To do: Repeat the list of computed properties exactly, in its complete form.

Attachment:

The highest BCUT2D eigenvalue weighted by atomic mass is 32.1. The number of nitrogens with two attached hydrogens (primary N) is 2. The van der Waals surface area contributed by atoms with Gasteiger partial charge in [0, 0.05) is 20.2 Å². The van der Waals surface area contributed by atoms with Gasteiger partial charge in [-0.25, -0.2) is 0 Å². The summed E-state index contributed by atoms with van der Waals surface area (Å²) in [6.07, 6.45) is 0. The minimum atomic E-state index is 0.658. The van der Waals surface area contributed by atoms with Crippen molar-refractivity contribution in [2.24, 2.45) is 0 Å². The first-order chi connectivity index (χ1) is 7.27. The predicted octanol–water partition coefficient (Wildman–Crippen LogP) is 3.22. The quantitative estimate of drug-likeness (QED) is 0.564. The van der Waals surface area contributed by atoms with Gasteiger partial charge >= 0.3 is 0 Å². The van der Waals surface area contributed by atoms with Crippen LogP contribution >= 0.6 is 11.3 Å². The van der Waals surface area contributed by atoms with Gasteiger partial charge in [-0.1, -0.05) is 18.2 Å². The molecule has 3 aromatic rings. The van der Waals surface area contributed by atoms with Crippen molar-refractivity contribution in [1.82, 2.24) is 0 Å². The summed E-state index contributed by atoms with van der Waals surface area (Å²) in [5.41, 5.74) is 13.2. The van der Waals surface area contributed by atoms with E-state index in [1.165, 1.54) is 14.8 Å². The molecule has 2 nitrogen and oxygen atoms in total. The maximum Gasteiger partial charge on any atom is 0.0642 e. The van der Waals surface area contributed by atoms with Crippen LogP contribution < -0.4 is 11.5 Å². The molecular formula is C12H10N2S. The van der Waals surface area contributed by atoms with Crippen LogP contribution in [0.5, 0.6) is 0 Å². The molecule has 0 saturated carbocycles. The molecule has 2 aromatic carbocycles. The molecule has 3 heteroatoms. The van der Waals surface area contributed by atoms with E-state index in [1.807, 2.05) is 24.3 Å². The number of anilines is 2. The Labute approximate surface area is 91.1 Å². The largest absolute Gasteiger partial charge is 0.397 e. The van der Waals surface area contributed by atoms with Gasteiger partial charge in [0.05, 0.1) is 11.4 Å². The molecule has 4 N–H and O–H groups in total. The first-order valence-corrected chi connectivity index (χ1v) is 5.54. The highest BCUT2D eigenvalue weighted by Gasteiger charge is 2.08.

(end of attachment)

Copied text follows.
The highest BCUT2D eigenvalue weighted by atomic mass is 32.1. The number of nitrogens with two attached hydrogens (primary N) is 2. The van der Waals surface area contributed by atoms with Gasteiger partial charge in [0, 0.05) is 20.2 Å². The van der Waals surface area contributed by atoms with Gasteiger partial charge in [-0.25, -0.2) is 0 Å². The summed E-state index contributed by atoms with van der Waals surface area (Å²) in [6.07, 6.45) is 0. The minimum atomic E-state index is 0.658. The van der Waals surface area contributed by atoms with Crippen molar-refractivity contribution in [2.24, 2.45) is 0 Å². The first-order chi connectivity index (χ1) is 7.27. The predicted octanol–water partition coefficient (Wildman–Crippen LogP) is 3.22. The quantitative estimate of drug-likeness (QED) is 0.564. The van der Waals surface area contributed by atoms with Gasteiger partial charge >= 0.3 is 0 Å². The van der Waals surface area contributed by atoms with Crippen LogP contribution >= 0.6 is 11.3 Å². The van der Waals surface area contributed by atoms with Gasteiger partial charge in [-0.1, -0.05) is 18.2 Å². The molecule has 3 aromatic rings. The van der Waals surface area contributed by atoms with Crippen molar-refractivity contribution in [1.82, 2.24) is 0 Å². The summed E-state index contributed by atoms with van der Waals surface area (Å²) in [5.41, 5.74) is 13.2. The van der Waals surface area contributed by atoms with E-state index in [1.165, 1.54) is 14.8 Å². The molecule has 2 nitrogen and oxygen atoms in total. The maximum Gasteiger partial charge on any atom is 0.0642 e. The van der Waals surface area contributed by atoms with Crippen LogP contribution < -0.4 is 11.5 Å². The molecular formula is C12H10N2S. The van der Waals surface area contributed by atoms with Crippen LogP contribution in [0.5, 0.6) is 0 Å². The molecule has 0 saturated carbocycles. The molecule has 2 aromatic carbocycles. The molecule has 3 heteroatoms. The van der Waals surface area contributed by atoms with E-state index in [1.807, 2.05) is 24.3 Å². The number of anilines is 2. The Labute approximate surface area is 91.1 Å². The largest absolute Gasteiger partial charge is 0.397 e. The van der Waals surface area contributed by atoms with Gasteiger partial charge in [0.05, 0.1) is 11.4 Å². The molecule has 4 N–H and O–H groups in total. The first-order valence-corrected chi connectivity index (χ1v) is 5.54. The highest BCUT2D eigenvalue weighted by Gasteiger charge is 2.08.